The Lesson of Entebbe

Don’t think too highly of yourselves. You are here today; gone tomorrow.

"It would have been impossible for Israel to transport a convoy of planes and equipment so far, alone, undetected, without God’s protection." Photo: SA'AR YA'ACOV/GPO

These thoughts have been much on my mind this past weekend as I have celebrated my birthday with family. Actually, I have been greatly spoiled and the centre of attention with heaps of treasured gifts and cards. And yet I am convinced more than ever that these blessings are from the Lord, who taught me early on in my near-50 years as a disciple of Jesus that, if I “seek first his kingdom and his righteousness,” all my basic needs would be met (Matt 6:33).

One national leader who thought too highly of himself, and was definitely not seeking God’s ways, was former Ugandan dictator Idi Amin who claimed many grand titles for himself including the uncrowned King of Scotland. But he got his comeuppance.

Last Sunday (July 4th) marked the 45th anniversary of Operation Entebbe through which over 100 hostages were rescued in a daring raid on Uganda’s main airport after the hijacking of an Air France plane bound for Paris from Tel Aviv with 248 passengers on board.

The Arab and German terrorists responsible for the hijacking were evidently determined to kill the more than 100 Jewish and Israeli passengers if their demands were not met, with Amin facilitating their wicked plan.

But they hadn’t counted on divine intervention. An elite Israeli force, under the command of Yoni Netanyahu, older brother of long-time Prime Minister Benjamin, managed to infiltrate the airport terminal, which just happened to have been built by an Israeli construction company.

As Jewish-American businessman Jonathan Feldstein recalls: “It would have been impossible for Israel to transport a convoy of planes and equipment so far, alone, undetected, without God’s protection and the involvement of numerous people.”

The battle was swift: 102 hostages were rescued, though three were killed, along with all the hijackers and 45 Ugandan soldiers, with most of the country’s Soviet-built MiGs destroyed. Tragically, however, Lt Col Netanyahu was also killed and five of his commandos wounded.

Israeli Defence Force planes were given permission to cross Kenyan airspace and refuel there on the way home. “As a Christian, Kenya’s president Jomo Kenyatta understood God’s imperative to bless Israel,” Feldstein wrote. (See Gen 12:3)

Many nations and organisations who have attacked Israel over the years have similarly suffered a bloody nose. But Amin has long since disappeared into the dust of bad memories, and Uganda is a happier place despite current problems with Covid. As I write, I am buoyed up by delicious Ugandan coffee, and I am also blessed by Christian friends from the country.

Also as I write, I have received a news alert of how a Moroccan air force plane has touched down in Israel for the first time – a sign of how God has turned things round for the Jewish nation with former enemies becoming their friends.

The prophet Ezekiel reminded Israel’s enemies that it wasn’t for them to take advantage of his people’s weakness or vulnerability. They very often don’t get things right and walk in disobedience to their heavenly Father, but it is for him to punish and discipline, not them. Rejoicing over distress or disaster befalling Israel will inevitably bring calamity upon their own heads. (See Ezek 25:6f, 26 & 35:15).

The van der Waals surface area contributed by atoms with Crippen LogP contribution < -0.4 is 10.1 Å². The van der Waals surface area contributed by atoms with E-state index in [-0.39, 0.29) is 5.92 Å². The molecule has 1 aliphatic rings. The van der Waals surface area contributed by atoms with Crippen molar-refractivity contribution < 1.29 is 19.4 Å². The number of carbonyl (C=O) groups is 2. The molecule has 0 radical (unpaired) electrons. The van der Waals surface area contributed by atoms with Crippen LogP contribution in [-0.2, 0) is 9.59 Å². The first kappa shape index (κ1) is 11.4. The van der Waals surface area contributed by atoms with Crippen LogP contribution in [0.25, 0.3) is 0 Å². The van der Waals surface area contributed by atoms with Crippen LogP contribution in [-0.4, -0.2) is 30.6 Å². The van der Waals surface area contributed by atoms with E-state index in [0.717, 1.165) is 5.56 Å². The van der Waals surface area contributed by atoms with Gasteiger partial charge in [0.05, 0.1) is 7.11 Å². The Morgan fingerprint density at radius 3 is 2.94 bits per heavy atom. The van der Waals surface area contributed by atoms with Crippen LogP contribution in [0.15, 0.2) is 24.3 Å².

A more recent example is the anti-Semitic stance of former Labour Leader Jeremy Corbyn, which has surely contributed to a serious decline of the party’s fortunes. Even under new leader Sir Keir Starmer, they have been unable to take advantage of the usual mid-term blues suffered by serving governments, narrowly holding on to Batley & Spen in a by-election, with help no doubt from the hypocrisy exposed by the Hancock affair.

The psalmist asks: “Why do the nations conspire and the people plot in vain” against God’s chosen and his Messiah? But “the One enthroned in heaven laughs,” saying: “I have installed my King on Zion, my holy hill.” And he adds: “Therefore, you kings, be wise…serve the Lord with fear…” (Psalm 2).

Job confesses that his life “is but a breath” (Job 7:7). And Paul urges the Romans: “Do not think of yourself more highly than you ought, but rather think of yourself with sober judgment, in accordance with the measure of faith God has given you.” (Rom 12:3)

An amusing story told by Daily Mail columnist Craig Brown recalls how the Beatles decided on the title for their Abbey Road album. Paul (McCartney) had apparently suggested ‘Everest’ with the Fab Four posing amidst the mountains of Tibet. But Ringo, who didn’t like foreign food anyway, brought them down to earth by saying: “Let’s just step outside (the studios) and call it Abbey Road.”

God has the final say in all our lives. We are here today, and gone tomorrow (see also Matt 6:30). Whether we strut our stuff defiantly across the world’s stage or choose to ignore God’s promptings in the privacy of our homes, we will all wilt before the breath of the Lord one day.

Isaiah, too, brings us down to earth, saying: “The grass withers and the flowers fall, because the breath of the Lord blows on them. Surely the people are grass. The grass withers and the flowers fall, but the word of our God stands for ever.” (Isa 40:7f)

 


Charles Gardner is author of Israel the Chosen, available from Amazon; Peace in Jerusalem, available from olivepresspublisher.comA Nation Reborn, available from Christian Publications International; and King of the Jews, also available from Christian Publications International.

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